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Diamonds Pinned to My Underwear 173
was well again and I was so mad I raved and hollered and left the house.
. . . Fooled around and organized a band and we played dates in the Imperial Valley as far south as San Diego. Had a nice set-up at the U.S. Grant Hotel, at least I thought it was okay until I heard their white band was paid double what my boys were getting. Then I pulled my band out of that joint with no notice!
My old friend, Bob Rowe put me onto the horses. Before I knew it, I owned one, a nag named Red Cloud. The owner told me, "Red Cloud is the fastest racehorse in the world. Yon can blindfold him and he can outrun anything on the tracks, by feeling his way along." The truth was that horse couldn't outrun me; he wasn't even a good mule and the officials wouldn't permit him on the track because they claimed 1 wasn't feeding him. So I had to forget old Red Cloud and the former owners had to forget the $400 they wanted me to pay.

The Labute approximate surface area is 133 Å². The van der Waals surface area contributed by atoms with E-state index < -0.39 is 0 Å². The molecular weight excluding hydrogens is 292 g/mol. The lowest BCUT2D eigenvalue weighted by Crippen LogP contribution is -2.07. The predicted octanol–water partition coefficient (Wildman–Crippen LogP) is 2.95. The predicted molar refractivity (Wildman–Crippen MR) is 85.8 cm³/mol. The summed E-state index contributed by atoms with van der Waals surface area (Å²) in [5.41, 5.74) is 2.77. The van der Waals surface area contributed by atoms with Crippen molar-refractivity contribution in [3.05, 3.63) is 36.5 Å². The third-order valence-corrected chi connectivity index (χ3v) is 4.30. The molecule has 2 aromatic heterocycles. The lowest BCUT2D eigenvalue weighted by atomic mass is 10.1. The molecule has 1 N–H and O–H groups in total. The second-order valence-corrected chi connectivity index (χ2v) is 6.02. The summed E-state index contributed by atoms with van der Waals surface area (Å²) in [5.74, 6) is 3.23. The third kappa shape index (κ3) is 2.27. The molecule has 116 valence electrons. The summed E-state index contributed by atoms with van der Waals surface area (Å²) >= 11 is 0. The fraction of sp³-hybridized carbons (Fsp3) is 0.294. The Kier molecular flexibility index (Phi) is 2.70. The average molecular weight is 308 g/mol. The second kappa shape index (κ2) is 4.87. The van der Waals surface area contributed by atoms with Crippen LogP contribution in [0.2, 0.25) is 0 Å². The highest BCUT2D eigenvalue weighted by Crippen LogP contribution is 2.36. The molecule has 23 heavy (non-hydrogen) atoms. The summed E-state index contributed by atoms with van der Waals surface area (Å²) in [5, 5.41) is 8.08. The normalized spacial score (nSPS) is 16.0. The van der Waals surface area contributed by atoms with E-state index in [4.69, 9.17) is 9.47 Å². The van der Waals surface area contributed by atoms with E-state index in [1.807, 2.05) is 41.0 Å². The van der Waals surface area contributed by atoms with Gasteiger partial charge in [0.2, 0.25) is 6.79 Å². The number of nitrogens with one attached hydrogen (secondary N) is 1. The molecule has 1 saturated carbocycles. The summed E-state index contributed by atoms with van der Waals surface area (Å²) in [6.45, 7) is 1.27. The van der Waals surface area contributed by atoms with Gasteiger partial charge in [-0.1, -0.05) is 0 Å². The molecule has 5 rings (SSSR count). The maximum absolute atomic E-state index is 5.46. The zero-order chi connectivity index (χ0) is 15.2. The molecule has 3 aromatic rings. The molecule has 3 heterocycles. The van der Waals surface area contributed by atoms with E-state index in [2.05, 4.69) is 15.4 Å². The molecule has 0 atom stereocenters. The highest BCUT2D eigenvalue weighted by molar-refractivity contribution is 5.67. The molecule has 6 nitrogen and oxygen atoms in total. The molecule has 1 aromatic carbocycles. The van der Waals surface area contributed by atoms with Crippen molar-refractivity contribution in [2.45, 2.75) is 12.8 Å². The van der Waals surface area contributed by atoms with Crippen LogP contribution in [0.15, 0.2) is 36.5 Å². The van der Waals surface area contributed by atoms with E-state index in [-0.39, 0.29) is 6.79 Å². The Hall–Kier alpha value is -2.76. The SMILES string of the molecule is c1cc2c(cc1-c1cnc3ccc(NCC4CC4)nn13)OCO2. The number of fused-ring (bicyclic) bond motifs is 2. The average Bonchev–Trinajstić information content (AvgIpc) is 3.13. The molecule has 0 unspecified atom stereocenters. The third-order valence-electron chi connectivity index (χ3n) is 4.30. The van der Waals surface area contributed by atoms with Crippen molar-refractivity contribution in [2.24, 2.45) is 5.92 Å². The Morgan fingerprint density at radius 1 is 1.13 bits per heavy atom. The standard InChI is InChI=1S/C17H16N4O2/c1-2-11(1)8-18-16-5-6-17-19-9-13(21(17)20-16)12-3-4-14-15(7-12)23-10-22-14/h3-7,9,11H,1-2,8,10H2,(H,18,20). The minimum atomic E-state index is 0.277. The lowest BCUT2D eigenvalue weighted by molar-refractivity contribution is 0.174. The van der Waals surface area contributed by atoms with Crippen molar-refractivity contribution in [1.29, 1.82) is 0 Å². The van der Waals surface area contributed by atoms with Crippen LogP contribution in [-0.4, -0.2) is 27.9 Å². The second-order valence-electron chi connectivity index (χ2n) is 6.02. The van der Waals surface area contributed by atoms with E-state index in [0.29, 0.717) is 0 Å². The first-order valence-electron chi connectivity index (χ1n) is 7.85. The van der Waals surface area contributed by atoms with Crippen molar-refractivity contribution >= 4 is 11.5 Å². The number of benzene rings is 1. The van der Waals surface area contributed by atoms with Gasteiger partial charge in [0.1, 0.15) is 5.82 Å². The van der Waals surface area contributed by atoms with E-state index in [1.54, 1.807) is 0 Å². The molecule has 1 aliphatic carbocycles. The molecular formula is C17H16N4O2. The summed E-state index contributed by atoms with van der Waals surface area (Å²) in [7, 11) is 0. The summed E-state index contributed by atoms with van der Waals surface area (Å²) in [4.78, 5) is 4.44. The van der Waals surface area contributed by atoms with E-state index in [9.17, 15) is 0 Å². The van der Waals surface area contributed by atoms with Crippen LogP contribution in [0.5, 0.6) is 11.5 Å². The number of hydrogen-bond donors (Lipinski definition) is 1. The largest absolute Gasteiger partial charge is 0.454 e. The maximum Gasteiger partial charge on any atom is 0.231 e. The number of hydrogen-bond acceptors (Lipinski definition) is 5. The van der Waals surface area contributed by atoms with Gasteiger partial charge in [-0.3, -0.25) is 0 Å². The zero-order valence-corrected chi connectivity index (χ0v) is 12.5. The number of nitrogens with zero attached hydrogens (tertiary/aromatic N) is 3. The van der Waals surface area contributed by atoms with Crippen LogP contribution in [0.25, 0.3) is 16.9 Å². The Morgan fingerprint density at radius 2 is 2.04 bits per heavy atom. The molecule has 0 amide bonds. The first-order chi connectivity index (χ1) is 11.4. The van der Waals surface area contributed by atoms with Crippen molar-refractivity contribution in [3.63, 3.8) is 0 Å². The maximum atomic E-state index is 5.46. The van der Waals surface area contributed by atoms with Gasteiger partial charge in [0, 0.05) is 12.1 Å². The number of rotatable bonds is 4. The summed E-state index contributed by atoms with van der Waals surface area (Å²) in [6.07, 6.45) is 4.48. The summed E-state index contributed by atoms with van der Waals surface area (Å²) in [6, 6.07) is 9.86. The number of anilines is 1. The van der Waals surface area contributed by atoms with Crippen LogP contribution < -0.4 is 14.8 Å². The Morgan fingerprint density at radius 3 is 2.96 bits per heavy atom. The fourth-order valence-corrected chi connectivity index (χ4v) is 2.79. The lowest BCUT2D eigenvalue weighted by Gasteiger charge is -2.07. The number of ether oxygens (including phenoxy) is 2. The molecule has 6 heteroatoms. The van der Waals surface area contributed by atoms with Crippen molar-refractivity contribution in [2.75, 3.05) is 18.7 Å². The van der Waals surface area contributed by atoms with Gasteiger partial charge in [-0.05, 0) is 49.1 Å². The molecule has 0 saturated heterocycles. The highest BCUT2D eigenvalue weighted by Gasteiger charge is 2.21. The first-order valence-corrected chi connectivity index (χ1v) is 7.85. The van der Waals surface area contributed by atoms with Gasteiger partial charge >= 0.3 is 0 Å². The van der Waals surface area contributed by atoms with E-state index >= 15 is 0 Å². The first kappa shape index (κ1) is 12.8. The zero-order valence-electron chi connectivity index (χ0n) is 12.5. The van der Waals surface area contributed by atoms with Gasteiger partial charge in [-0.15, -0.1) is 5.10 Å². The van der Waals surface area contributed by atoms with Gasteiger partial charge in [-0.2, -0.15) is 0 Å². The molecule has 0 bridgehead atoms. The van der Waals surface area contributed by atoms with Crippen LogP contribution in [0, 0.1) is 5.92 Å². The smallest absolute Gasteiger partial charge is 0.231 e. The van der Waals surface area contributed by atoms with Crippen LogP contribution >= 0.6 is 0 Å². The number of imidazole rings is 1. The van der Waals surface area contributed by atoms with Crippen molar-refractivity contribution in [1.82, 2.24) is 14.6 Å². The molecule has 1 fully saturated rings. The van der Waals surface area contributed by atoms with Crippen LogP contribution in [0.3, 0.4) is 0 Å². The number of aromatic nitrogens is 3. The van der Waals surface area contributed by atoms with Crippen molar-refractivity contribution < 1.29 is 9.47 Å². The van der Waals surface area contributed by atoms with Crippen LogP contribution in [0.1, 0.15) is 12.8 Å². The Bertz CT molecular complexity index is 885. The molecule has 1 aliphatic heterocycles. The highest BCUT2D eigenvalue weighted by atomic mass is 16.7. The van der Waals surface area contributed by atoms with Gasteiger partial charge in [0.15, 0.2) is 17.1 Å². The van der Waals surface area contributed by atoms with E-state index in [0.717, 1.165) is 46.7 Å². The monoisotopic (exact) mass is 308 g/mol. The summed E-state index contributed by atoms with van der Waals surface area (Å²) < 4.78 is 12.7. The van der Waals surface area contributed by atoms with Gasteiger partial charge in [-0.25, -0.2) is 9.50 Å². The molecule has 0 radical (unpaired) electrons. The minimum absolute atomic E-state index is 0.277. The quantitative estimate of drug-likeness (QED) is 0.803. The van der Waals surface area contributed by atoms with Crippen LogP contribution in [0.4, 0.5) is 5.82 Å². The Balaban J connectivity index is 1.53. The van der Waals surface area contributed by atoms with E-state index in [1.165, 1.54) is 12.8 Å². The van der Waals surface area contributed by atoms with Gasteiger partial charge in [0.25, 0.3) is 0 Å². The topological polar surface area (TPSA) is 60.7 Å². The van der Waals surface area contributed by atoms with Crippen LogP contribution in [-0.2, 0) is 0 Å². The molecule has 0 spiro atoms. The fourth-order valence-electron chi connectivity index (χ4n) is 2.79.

The horses had taken me to a little place called Tia Juana on the borders of Mexico, where I got a job in a place called the Kansas City Bar. Tips ran as high as forty and fifty dollars a night. An old friend, a Negro millionaire out of Oklahoma, owned the place and I taken a fancy to him I wrote a tune and named it after his hax-The Kansas City Stomps.
There was a very pretty little waitress at the Kansas City Bar and I dedicated a new composition to her. This was The Pearls, consisting of several sections, each one matching the other and contributing to the total effect of a beautiful pearl necklace. There are very, very few pianists, if any, that can play The Pearls, it being the most difficult piece of jazz piano ever written, except for my Fingerbuster.
But this good thing had to come to an end. The owner was a very unfortunate gentleman, even though he did have a million dollars. It seems that he had murdered his partner before he left Oklahoma and so the authorities caught up with him and, with all his millions, he had to go to jail for twenty years.